Public officials and elected leaders are entitled to their personal religious beliefs. However, those beliefs become a problem when they become public policy, forcing a certain brand of religion on the rest of us. This week on State of Belief, Interfaith Alliance’s weekly radio show and podcast, we’ll discuss how Secretary of State Pompeo has taken it upon himself to use the United States State Department to bring about the end of times. We’ll also take a look at the swastika’s evolution from a Buddhist symbol to instantly-recognizable white supremacist insignia and examine the legacy of The Rev. Dr. Martin Luther King, Jr. in the Trump era.

Traditionally marking Martin Luther King, Jr. Day, a celebration of the groundbreaking civil rights leader’s life and legacy, often involves looking at how far this country has come in the last 50 years. Yet, with the drastic increase of overt racism in the past two years, it’s also important to be realistic about that progress. For example, even though King Day became a federal holiday in 1983, some states took longer to recognize the holiday. South Carolina didn’t recognize the holiday until 2000 and three states ­­– Alabama, Arkansas and Mississippi – also still observe the day as Robert E. Lee Day. This week, State of Belief host Rev. Welton Gaddy will sit down with the Rev. Michael-Ray Mathews, deputy director of Faith in Action and president of the Alliance of Baptists’ Board of Directors, to discuss the Theology of Resistance and what we can learn from Dr. King in 2019.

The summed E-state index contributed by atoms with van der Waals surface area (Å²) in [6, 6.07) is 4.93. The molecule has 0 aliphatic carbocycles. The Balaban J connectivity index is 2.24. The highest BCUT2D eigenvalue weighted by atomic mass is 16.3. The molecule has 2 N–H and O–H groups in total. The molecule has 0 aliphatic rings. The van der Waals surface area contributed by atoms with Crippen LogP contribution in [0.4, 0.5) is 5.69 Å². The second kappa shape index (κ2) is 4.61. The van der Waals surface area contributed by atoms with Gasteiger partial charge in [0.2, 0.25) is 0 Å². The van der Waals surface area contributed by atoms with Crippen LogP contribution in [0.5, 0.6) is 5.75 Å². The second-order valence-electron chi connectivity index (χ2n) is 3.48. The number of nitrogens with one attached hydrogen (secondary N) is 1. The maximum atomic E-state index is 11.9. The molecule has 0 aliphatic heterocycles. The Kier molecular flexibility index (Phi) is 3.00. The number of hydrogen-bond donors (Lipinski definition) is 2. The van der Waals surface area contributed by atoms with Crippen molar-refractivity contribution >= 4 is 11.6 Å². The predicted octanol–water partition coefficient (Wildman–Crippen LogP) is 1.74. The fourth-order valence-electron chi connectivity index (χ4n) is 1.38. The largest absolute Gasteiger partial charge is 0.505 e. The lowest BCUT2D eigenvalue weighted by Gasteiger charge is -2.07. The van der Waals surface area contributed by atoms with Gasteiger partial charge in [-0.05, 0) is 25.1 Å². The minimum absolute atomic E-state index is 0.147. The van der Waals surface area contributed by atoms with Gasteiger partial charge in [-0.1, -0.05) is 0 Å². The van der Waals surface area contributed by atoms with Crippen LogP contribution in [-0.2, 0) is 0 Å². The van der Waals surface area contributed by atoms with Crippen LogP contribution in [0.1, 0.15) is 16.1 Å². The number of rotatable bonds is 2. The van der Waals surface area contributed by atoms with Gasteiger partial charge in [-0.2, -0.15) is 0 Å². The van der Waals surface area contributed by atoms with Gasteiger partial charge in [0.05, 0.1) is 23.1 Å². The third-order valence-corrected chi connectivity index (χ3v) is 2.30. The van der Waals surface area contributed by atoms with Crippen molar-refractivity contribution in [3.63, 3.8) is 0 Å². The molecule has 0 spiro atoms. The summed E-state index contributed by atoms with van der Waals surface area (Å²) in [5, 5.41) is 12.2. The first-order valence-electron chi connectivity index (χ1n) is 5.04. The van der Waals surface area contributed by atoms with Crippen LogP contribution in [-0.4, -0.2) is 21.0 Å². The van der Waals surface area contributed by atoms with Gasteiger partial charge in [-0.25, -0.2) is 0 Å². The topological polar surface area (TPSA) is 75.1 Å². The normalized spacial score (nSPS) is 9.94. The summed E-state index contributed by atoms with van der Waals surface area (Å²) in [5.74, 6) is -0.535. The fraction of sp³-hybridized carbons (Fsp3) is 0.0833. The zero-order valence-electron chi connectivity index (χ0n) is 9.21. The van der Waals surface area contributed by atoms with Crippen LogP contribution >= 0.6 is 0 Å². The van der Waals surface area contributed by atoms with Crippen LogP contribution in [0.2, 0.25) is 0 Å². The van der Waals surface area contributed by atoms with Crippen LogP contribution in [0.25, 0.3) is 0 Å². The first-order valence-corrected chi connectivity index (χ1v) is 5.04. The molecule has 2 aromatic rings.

Secretary of State Mike Pompeo is not shy about discussing his religious beliefs. He openly believes in the coming of the end of days and that devout Christians have an integral role in bringing about the rapture and subsequent apocalypse. Are his beliefs influencing his foreign relations and policy decisions? We’ll get insights from Financial Times journalist Edward Luce, who’s recent piece is headlined, “Pompeo’s Global Rapture Tour.”

The swastika, for thousands of years, was used by Hindu, Buddhist and Jain communities to bring good luck, safety and peace. But, less than 100 years ago, it was co-opted by the Nazis to symbolize racial purity and Aryan nationalism, and that’s still how it is widely viewed today. To understand how a religious symbol of good luck and well-being became a worldwide symbol of hate and terror, Welton will speak with the Rev. T. K. Nakagaki, a prominent Buddhist and interfaith leader, on his new book, The Buddhist Swastika and Hitler’s Cross: Rescuing a Symbol of Peace from the Forces of Hate.

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